A pharmacy benefits manager has agreed to settle an investigation related to efforts to switch patients from one cholesterol-control drug to another.
Express Scripts Inc., St. Louis, will pay $9.5 million to the 29 participating jurisdictions in connection with an assurance of voluntary compliance and discontinuance, the company says.
The states will get $9.3 million of the cash, and $200,000 will be spent on patient tests and office visits related to the drug switches, Express Scripts says.
Express Scripts also has agreed to changes in business practices, according to Pennsylvania Attorney General Thomas Corbett Jr.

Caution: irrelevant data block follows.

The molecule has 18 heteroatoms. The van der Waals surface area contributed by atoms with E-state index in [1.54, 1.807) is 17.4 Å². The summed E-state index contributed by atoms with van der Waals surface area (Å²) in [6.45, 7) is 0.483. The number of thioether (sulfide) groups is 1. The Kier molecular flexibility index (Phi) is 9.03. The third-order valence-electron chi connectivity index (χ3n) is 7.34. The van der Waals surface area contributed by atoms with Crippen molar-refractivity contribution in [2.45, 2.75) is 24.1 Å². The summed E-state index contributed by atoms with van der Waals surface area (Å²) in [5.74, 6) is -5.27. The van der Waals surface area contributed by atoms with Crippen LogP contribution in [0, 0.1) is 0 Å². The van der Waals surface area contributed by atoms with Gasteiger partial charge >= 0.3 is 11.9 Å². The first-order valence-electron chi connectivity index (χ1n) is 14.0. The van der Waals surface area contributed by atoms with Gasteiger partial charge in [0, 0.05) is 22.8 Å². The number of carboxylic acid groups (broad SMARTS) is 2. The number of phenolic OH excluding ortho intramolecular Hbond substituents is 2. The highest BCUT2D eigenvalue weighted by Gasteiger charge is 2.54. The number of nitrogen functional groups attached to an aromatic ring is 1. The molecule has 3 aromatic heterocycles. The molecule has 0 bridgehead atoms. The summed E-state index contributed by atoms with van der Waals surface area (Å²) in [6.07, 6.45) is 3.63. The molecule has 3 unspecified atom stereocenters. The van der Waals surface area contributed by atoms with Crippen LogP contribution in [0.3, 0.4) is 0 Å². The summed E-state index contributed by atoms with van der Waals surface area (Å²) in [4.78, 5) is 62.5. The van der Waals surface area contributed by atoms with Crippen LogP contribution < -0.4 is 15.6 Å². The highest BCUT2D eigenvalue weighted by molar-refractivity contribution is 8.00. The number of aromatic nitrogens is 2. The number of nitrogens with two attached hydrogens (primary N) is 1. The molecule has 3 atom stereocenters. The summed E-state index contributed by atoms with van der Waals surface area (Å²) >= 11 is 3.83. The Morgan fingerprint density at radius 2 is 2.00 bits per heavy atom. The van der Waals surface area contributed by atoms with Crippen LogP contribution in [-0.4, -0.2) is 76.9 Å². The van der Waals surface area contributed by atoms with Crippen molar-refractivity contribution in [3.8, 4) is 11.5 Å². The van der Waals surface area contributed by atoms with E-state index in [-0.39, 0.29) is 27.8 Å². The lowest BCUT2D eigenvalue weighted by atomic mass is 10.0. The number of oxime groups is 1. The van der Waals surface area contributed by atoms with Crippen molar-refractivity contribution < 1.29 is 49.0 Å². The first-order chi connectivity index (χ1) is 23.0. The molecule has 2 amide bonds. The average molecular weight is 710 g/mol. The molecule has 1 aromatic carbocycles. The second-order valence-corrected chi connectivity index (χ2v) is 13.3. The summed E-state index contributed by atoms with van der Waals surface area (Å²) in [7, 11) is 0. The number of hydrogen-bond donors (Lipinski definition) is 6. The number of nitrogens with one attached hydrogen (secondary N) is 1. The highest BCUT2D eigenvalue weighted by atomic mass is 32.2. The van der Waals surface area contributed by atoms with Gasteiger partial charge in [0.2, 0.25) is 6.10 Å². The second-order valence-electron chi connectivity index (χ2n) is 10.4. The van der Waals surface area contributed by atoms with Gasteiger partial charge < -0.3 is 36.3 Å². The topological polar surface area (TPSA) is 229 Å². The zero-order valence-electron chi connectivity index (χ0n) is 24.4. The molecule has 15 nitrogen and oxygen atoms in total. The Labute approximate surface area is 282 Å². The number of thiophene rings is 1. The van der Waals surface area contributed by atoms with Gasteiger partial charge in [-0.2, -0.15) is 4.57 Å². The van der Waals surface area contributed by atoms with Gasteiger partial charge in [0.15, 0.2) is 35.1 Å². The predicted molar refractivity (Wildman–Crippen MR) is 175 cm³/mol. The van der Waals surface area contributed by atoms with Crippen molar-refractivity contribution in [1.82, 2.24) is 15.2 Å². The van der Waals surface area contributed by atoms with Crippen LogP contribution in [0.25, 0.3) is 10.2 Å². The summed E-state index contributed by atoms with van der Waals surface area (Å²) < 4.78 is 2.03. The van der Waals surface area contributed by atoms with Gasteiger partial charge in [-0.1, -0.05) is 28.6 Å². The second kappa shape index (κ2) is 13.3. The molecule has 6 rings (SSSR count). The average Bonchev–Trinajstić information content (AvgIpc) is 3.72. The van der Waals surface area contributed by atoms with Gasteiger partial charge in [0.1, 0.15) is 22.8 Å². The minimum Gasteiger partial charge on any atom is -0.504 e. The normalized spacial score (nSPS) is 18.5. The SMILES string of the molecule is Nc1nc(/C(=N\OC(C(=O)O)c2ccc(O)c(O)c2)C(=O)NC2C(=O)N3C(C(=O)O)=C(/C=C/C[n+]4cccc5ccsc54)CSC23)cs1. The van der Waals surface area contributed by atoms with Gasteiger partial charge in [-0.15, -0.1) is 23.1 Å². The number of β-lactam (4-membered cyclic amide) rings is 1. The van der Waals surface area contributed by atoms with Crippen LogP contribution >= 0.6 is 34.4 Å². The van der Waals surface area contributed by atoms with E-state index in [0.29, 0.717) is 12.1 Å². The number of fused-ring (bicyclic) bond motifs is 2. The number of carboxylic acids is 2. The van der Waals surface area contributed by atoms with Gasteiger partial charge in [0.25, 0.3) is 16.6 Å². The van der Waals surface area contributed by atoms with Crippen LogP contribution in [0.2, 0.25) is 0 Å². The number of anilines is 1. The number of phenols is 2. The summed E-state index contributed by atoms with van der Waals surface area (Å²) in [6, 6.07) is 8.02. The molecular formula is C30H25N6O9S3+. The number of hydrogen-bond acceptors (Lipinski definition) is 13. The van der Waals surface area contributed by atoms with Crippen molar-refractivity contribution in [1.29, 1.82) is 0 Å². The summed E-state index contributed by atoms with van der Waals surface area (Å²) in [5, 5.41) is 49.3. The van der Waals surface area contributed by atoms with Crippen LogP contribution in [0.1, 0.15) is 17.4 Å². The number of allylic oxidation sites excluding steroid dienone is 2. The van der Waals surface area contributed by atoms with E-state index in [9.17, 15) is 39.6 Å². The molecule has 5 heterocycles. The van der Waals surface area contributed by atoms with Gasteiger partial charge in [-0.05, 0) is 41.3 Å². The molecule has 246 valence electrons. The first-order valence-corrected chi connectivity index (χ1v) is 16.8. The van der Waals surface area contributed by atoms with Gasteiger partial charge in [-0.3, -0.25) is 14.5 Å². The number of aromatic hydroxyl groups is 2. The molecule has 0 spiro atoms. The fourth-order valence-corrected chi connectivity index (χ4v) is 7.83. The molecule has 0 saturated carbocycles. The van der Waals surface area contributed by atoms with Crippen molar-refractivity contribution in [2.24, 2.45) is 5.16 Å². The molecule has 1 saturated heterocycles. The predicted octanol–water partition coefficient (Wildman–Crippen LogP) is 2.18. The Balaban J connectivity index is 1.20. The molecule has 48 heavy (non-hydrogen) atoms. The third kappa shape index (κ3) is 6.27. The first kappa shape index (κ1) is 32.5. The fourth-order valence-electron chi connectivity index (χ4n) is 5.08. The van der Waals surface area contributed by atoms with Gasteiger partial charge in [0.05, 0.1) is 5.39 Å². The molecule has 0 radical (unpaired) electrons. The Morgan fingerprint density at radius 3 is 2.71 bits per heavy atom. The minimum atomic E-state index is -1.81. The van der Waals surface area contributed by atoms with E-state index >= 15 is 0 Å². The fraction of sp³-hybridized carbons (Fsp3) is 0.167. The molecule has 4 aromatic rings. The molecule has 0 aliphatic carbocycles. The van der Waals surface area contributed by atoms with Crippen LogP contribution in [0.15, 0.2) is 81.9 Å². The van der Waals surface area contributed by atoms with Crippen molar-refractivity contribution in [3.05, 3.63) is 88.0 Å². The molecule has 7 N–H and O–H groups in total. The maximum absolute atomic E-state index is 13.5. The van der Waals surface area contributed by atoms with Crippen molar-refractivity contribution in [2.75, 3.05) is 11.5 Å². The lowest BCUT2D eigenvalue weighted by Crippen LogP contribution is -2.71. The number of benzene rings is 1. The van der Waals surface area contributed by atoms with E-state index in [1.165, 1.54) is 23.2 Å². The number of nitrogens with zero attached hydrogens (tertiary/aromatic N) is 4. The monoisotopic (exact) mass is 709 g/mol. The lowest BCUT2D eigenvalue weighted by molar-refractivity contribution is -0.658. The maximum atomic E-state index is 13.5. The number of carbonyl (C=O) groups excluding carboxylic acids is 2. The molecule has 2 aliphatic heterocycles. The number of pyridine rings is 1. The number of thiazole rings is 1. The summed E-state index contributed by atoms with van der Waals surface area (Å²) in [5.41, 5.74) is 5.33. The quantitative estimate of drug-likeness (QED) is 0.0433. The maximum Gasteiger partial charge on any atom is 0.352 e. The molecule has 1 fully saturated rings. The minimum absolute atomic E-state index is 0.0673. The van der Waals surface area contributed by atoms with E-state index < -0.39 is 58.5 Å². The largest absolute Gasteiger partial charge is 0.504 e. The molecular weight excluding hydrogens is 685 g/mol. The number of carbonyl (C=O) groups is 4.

Express Scripts cannot solicit drug switches when the net drug cost of the proposed drug exceeds the net drug cost of the originally prescribed drug, the originally prescribed drug has a generic equivalent and the proposed drug does not, or the patient was switched from a similar drug within the last 2 years, officials say.
Express Scripts must tell patients and prescribers what effect a drug switch will have on a patients co-payment; tell prescribers of Express Scripts’ financial incentives for certain drug switches; warn prescribers about material differences in side effects or efficacy between prescribed drugs and proposed drugs; and monitor the effects of drug switches on the health of patients, officials say.
Officials in Pennsylvania, 27 other states and the District of Columbia began looking at Express Scripts’ management of cholesterol-control prescriptions in 2004: